Science and Engineering in Derby and Derbyshire
If you’re going on holiday this summer, there’s a good chance you will be travelling by aeroplane. If you’re a worried flyer its likely that you’ve considered, long and hard, the science of it staying up there, but have you considered the science of getting on it?
The day we caught the plane…
If you fly regularly you have probably come across several methods for getting on the plane. Unless lucky enough to travel Business First all the time, or get early boarding for accessibility, you have probably met some of the most popular methods of boarding. In mid-range airlines the back to front method, where seated at the furthest end of the plane get on first, and in super budget there is the everybody for himself fight for that window approach. You might not think this activity was ripe for much science, but scientists are nosy folk, and want to know about everything.
A number of researchers have investigated boarding the aeroplane, and how that contributes to the efficiency of getting that it into the sky as soon as possible. Being parked at the airport is an expensive business, so not only is it in your interests as bored passenger to get going, but it’s the airline’s preference too. Israeli researchers Bachmat and Elkin investigated how much more efficient back to front boarding is, compared to random boarding; that is passengers with allocated seats getting on when they like, not an unallocated free for all. They used mathematical modelling to test this out. Modelling is common in many different areas of science, and involves using a computer programmed to create a simplified version of the real world. The benefit of this is that researchers can repeatedly try out the same scenario, with subtle changes, without spending a fortune on paying volunteers. For instance, Bachmat and Elkin calculated all the possible positions in the queue for each customer and then how long it was going to take them to to their allocated seat. They did this for both the random seating method, and the organised back to front boarding, repeatedly. Their model showed that the back to front boarding is more efficient than the random method, but even for the most efficient and well behaved queue it would only be 20% faster.
Astrophysicist Jason Steffan and comedy writer Jon Hotchkiss (yes you read that right, a comedy writer) clearly are chaps who like to get their holidays off to an efficient start. They went to the trouble, and no little expense I imagine, of hiring out a Hollywood studio set of an aeroplane, and 72 pretend holiday makers to work through a series of different seating systems. To make it as realistic as possible the volunteers carried luggage for onboard stowing, and included those most vocal of travellers, small children. They worked through five different boarding methods these included the back to front and random methods used by Bachmat and Elkin, but also incorporated some others. The first is one you are probably familiar with, which is the block boarding system. Where groups of rows board the aeroplane at the same time. The second, the Wilma method, which sadly has nothing to do with The Flintstones, has everyone in the window seats seated first, and all the aisle people last. The last is the Steffan Method, named for well, umm the researcher himself. This last technique is the most complicated and requires people being arranged in a very specific queue. The first person in the queue has the furthest back window seat, person 2 is two seats directly in front, and so forth for every two seats on that side, and then the same on the other side. Continuing in that way for every seat.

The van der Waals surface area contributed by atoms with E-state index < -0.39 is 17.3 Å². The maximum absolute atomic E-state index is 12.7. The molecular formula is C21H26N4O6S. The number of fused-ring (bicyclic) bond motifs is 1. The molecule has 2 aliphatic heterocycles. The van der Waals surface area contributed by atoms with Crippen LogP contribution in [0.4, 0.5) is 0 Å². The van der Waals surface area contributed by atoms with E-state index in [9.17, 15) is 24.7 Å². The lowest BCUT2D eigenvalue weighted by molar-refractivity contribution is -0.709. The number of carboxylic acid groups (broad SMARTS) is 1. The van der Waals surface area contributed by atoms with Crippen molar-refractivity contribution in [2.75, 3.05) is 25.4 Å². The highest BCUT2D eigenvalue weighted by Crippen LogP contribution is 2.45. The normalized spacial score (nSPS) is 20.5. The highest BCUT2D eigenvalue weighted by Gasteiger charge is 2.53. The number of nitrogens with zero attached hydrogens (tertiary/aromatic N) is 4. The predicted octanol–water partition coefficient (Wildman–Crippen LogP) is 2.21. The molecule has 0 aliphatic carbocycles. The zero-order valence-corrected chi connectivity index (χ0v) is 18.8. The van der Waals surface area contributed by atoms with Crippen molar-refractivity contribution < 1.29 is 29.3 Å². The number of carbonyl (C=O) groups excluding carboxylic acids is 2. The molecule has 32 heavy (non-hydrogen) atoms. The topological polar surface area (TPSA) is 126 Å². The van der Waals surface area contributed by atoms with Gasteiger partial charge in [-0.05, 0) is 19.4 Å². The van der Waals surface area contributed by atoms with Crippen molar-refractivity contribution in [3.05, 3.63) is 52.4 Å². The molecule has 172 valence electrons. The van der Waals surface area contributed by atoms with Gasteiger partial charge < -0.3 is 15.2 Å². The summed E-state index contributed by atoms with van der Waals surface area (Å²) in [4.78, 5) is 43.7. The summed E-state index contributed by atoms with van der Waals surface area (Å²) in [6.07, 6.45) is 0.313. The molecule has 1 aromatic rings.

The Steffan method turned out to be the fastest taking 3 minutes and 36 seconds to seat each person, followed by Wilma at 4 minutes 13 seconds, whilst random seating took 4 minutes 44 seconds. The other two methods took over six minutes each. These results much like Bachmat and Elkin means the specifically designed method wasn’t that much faster than letting people randomly finding their seats (a little under 25%).
Unfortunately this means that science has yet to get you off to Antigua any faster, but methods of getting planes off the ground and people through gates faster really are being developed as you read. In the meantime though, get to that gate on time, don’t be *that* guy with the oversized hand luggage, and have fun!
Eitan Bachmat, Michael Elkin, “Bounds on the performance of back-to-front airplane boarding policies” in Operations Research Letters September 2008
Jason H. Steffen, Jon Hotchkiss, “Experimental test of airplane boarding methods” in Journal of Air Transport Management January 2012